The move follows a spat between DEFRA and The Telegraph over the weekend in which the environment department publicly criticised the newspaper for “incorrectly” stating that it was planning to launch a rewilding task force to investigate bringing back keystone species. DEFRA later retracted its criticism.
In a statement yesterday, DEFRA did not define the difference between the functions of a rewilding task force and a forum investigating bringing back lost species, but said that “wilding or re-wilding is the restoration of ecosystems to the point where they are more regulated by natural processes” and that “as part of the 25-Year Environment Plan the government will provide opportunities for the reintroduction of formerly native species, as part of our approach to rewilding, where there are clear environment and socio-economic benefits”.
“Although not appropriate in all situations, this is something the government is already supporting through projects such as peatland restoration funding or agri-environment schemes,” the statement said.
It added that the government is “further exploring this concept as we develop plans for our schemes that reward environmental benefits: the Sustainable Farming Incentive, Local Nature Recovery and Landscape Recovery”, which will “factor in re-wilding approaches that offer potential to effectively deliver biodiversity”.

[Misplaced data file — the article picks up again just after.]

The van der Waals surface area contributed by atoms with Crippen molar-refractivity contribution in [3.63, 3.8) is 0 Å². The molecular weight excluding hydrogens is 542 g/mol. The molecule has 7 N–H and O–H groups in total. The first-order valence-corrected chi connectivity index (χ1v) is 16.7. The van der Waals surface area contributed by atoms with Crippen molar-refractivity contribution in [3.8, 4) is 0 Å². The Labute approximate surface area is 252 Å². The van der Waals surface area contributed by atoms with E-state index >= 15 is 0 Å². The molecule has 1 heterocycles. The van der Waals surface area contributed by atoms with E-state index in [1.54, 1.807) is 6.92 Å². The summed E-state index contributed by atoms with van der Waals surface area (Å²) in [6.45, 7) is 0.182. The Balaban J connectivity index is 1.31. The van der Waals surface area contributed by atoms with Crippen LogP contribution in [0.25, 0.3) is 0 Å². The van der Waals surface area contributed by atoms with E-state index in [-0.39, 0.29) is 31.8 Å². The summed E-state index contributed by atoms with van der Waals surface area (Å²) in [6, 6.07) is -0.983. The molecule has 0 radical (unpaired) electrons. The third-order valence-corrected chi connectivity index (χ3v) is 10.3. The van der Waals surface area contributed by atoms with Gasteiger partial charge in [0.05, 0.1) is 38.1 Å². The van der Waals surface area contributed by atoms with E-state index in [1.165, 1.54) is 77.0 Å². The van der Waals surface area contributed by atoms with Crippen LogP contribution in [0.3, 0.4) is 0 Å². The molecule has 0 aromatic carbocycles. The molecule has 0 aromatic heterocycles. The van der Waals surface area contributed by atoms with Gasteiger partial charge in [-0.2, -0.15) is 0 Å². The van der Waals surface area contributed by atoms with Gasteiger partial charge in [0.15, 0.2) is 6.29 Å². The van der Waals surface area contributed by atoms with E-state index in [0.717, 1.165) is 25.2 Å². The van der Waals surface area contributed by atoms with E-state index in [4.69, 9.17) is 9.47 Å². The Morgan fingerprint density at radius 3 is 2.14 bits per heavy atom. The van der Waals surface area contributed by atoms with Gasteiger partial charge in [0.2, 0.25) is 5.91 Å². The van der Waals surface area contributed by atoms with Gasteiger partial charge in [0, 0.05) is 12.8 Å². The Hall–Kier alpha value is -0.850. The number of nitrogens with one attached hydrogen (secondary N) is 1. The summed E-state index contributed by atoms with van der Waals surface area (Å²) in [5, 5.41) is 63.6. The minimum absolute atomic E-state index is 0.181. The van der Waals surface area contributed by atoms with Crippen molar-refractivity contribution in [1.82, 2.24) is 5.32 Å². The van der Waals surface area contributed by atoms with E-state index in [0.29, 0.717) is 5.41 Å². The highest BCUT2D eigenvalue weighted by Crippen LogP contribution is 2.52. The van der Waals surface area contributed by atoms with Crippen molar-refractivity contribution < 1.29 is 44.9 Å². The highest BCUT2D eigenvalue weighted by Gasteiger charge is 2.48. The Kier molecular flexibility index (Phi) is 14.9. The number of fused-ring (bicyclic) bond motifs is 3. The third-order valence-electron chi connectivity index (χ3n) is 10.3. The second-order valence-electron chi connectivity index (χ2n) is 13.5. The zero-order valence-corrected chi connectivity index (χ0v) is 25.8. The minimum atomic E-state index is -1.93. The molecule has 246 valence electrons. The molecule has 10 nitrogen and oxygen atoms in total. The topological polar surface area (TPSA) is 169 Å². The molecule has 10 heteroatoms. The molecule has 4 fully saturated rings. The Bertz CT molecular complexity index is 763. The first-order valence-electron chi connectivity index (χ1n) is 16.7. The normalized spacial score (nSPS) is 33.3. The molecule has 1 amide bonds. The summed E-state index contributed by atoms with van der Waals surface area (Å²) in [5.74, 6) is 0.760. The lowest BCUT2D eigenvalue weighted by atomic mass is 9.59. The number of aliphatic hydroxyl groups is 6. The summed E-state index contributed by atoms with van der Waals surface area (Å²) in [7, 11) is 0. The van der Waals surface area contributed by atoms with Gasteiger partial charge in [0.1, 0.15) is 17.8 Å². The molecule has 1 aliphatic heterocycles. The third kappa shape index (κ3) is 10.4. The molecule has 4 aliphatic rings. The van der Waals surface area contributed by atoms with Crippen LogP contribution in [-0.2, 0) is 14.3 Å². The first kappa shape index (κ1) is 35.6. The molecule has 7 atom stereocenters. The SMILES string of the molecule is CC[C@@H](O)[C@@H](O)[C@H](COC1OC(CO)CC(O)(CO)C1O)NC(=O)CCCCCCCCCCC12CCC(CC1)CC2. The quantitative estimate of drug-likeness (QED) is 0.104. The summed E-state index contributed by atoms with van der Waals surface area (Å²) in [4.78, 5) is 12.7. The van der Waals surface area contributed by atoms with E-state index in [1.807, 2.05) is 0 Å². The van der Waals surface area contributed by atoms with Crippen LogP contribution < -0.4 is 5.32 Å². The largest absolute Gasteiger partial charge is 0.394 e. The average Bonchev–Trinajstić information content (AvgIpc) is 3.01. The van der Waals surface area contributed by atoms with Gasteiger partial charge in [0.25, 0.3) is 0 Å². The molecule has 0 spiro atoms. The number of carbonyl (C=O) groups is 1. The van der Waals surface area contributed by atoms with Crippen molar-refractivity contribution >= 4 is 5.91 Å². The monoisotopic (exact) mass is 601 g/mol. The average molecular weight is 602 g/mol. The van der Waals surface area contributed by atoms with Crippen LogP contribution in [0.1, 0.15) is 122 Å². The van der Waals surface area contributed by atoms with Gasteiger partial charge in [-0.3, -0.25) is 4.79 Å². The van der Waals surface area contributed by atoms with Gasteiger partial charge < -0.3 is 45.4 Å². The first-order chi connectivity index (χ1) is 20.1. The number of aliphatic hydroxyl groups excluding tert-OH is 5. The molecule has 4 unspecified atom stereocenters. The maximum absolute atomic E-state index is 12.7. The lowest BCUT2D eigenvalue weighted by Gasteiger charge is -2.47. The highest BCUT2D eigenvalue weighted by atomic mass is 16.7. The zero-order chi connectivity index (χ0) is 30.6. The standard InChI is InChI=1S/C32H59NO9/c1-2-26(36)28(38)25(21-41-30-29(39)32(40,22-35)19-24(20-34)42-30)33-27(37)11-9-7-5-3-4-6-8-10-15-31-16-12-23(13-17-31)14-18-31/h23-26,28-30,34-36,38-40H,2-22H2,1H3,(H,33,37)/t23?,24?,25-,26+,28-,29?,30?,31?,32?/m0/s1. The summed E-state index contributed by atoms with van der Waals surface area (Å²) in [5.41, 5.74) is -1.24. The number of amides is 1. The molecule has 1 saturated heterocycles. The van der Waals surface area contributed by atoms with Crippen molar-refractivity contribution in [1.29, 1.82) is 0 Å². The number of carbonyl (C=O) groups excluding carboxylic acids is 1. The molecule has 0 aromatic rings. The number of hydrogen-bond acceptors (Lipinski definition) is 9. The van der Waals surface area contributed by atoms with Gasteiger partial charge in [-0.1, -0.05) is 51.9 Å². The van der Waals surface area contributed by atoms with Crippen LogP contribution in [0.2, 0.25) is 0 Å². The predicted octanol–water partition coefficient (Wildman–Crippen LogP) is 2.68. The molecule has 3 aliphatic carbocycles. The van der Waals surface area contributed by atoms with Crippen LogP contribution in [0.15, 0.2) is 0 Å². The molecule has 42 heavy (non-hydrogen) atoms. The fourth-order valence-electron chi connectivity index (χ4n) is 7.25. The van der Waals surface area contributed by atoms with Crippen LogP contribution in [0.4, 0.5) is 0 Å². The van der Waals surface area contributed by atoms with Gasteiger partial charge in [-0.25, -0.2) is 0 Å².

Responding to the row, rewilding farmer Derek Gow said he hoped the new group, which had been planned for a while, would move beyond “modelling and pointless research” to producing “active plans for recovery”. However, Gow said he suspects “cosy inertia” to be the “most likely outcome by far”.
A DEFRA spokesperson said: “We continue to support the creation and enhancement of wilder landscapes as part of our broader approach to nature recovery including, where appropriate, species reintroductions.”